Things started to look up in 2017 as Lance‑Selae enrolled at UCT for a BA, majoring in Drama, and Media and Writing. While the first year was tough and had them questioning whether drama was in fact the right choice, second year provided the turning point with the “Learning through Drama and Theatre” course.

“I found that I have a big interest in drama as a mode of learning. I developed a passion for applied theatre, which is basically a wide range of theatre practices that aim to provoke or shape social change,” they explained.

Lance‑Selae and their classmates worked in schools (theatre in education), development settings (theatre for development, community theatre, theatre for good intentions), disability settings (inclusive theatre), prisons (prison theatre) and with the elderly (to create museum or reminiscence theatre).

“This form of theatre intersects strongly with my political interests, and through applied theatre, I’ve found a creative outlet for political expression,” they said.

Lance-Selae August
Lance-Selae August has juggled student politics and their honours degree while in lockdown and while fighting health complication after health complication.

Lance‑Selae also found political expression through student governance. In 2018 they served as academic and media coordinator for Liesbeeck Gardens residence’s executive committee; in 2019 they served the residence again (this time as secretary‑general) and as Academic Chair: Arts, on the Humanities Students’ Council.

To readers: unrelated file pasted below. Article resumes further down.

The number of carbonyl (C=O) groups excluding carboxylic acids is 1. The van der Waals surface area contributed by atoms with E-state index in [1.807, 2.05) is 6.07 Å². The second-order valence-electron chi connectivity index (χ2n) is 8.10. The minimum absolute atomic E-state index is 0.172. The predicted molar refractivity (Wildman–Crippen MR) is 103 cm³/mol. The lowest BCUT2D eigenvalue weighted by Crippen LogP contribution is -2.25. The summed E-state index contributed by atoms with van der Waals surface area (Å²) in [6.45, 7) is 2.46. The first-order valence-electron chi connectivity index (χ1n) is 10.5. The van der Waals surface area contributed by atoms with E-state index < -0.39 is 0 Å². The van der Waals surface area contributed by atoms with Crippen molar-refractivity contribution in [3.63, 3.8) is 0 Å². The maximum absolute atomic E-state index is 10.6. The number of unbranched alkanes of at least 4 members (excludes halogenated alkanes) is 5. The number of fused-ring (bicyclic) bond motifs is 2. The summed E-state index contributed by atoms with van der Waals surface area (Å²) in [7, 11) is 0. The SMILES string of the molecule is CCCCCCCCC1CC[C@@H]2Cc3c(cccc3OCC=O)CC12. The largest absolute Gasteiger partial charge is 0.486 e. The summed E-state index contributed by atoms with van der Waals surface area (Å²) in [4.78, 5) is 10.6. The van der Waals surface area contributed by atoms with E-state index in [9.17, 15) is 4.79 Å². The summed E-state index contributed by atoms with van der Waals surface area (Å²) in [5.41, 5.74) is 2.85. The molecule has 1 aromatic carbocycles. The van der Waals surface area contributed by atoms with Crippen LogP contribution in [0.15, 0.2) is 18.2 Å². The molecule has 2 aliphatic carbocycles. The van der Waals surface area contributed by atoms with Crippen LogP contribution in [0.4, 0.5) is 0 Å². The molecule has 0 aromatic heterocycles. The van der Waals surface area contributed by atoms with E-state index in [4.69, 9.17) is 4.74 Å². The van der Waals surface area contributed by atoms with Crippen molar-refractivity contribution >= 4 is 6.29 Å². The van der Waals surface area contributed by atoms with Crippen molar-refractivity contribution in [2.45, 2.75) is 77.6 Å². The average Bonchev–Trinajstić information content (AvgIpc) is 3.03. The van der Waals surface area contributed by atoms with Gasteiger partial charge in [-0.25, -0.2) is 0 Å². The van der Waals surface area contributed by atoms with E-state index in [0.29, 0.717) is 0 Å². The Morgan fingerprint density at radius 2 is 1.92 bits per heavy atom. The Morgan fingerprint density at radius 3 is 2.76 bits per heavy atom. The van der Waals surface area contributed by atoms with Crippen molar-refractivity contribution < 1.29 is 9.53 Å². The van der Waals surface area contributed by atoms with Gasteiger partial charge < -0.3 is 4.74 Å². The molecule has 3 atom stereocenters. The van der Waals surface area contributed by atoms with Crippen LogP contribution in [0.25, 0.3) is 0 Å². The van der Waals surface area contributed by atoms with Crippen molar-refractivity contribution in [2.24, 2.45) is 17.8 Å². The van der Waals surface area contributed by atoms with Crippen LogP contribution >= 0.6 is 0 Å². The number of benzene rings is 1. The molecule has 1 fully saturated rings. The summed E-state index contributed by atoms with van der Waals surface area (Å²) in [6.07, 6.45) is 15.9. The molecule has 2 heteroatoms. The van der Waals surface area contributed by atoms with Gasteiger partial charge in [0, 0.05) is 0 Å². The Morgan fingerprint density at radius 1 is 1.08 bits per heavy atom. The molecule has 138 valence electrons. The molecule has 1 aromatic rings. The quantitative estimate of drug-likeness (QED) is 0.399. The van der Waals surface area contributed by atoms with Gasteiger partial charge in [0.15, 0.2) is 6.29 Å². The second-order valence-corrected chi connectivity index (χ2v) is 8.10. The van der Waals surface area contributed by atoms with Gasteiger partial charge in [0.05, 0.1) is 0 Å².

At the end of 2019, Lance‑Selae was elected to the UCT Students’ Representative Council (SRC) and served as the undergraduate academic coordinator. In 2020 they were re‑elected and appointed to the same portfolio. However, due to burnout from three successive years in leadership roles, they resigned in January 2021. The other contributing factor was their health: nearly four years after their MDR‑TB diagnosis, Lance‑Selae spent 2020 and early 2021 battling three bouts of bronchitis and then COVID‑19.

Now in a far better place, they reflected on the highs of their time as a student leader, citing contributions such as drafter, facilitator and project lead for the SRC 2019/2020 Business Continuity Proposal (a framework for continued operations of the SRC as UCT moved into Emergency Remote Teaching mode); project‑managing the first‑ever virtual Class Representative and Faculty Council induction programmes on Vula; and participating as a panellist in two Teaching and Learning Conferences.

To be coloured